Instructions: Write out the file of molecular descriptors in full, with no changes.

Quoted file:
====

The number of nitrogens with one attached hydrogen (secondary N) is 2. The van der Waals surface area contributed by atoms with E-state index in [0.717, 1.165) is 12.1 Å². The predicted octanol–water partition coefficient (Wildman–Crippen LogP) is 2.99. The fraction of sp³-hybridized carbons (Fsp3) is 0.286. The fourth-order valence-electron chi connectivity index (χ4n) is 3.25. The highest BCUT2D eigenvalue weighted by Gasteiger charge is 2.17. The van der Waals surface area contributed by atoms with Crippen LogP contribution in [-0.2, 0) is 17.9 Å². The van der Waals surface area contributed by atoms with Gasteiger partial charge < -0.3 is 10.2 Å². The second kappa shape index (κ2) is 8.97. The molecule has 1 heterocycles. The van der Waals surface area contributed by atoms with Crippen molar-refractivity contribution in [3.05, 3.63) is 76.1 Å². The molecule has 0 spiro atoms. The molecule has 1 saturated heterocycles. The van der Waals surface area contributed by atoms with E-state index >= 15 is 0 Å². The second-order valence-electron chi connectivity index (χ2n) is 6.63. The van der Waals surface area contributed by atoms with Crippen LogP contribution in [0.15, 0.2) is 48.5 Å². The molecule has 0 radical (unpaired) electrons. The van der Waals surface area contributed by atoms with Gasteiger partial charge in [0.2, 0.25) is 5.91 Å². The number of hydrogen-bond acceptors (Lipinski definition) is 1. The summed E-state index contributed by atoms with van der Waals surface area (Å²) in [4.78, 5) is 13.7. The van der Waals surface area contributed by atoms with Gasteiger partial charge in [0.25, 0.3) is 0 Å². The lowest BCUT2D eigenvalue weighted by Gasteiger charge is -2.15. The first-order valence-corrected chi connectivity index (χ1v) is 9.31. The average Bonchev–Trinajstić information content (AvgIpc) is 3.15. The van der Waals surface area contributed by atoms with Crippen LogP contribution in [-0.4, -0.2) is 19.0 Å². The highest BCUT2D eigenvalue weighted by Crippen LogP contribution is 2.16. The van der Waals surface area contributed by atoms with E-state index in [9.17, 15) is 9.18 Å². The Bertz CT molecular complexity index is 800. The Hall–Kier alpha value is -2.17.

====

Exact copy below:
The number of nitrogens with one attached hydrogen (secondary N) is 2. The van der Waals surface area contributed by atoms with E-state index in [0.717, 1.165) is 12.1 Å². The predicted octanol–water partition coefficient (Wildman–Crippen LogP) is 2.99. The fraction of sp³-hybridized carbons (Fsp3) is 0.286. The fourth-order valence-electron chi connectivity index (χ4n) is 3.25. The highest BCUT2D eigenvalue weighted by Gasteiger charge is 2.17. The van der Waals surface area contributed by atoms with Crippen LogP contribution in [-0.2, 0) is 17.9 Å². The van der Waals surface area contributed by atoms with Gasteiger partial charge < -0.3 is 10.2 Å². The second kappa shape index (κ2) is 8.97. The molecule has 1 heterocycles. The van der Waals surface area contributed by atoms with Crippen molar-refractivity contribution in [3.05, 3.63) is 76.1 Å². The molecule has 0 spiro atoms. The molecule has 1 saturated heterocycles. The van der Waals surface area contributed by atoms with E-state index >= 15 is 0 Å². The second-order valence-electron chi connectivity index (χ2n) is 6.63. The van der Waals surface area contributed by atoms with Crippen LogP contribution in [0.15, 0.2) is 48.5 Å². The molecule has 0 radical (unpaired) electrons. The van der Waals surface area contributed by atoms with Gasteiger partial charge in [0.2, 0.25) is 5.91 Å². The number of hydrogen-bond acceptors (Lipinski definition) is 1. The summed E-state index contributed by atoms with van der Waals surface area (Å²) in [4.78, 5) is 13.7. The van der Waals surface area contributed by atoms with Gasteiger partial charge in [0.25, 0.3) is 0 Å². The lowest BCUT2D eigenvalue weighted by Gasteiger charge is -2.15. The first-order valence-corrected chi connectivity index (χ1v) is 9.31. The average Bonchev–Trinajstić information content (AvgIpc) is 3.15. The van der Waals surface area contributed by atoms with Crippen LogP contribution in [-0.4, -0.2) is 19.0 Å². The highest BCUT2D eigenvalue weighted by Crippen LogP contribution is 2.16. The van der Waals surface area contributed by atoms with E-state index in [9.17, 15) is 9.18 Å². The Bertz CT molecular complexity index is 800. The Hall–Kier alpha value is -2.17.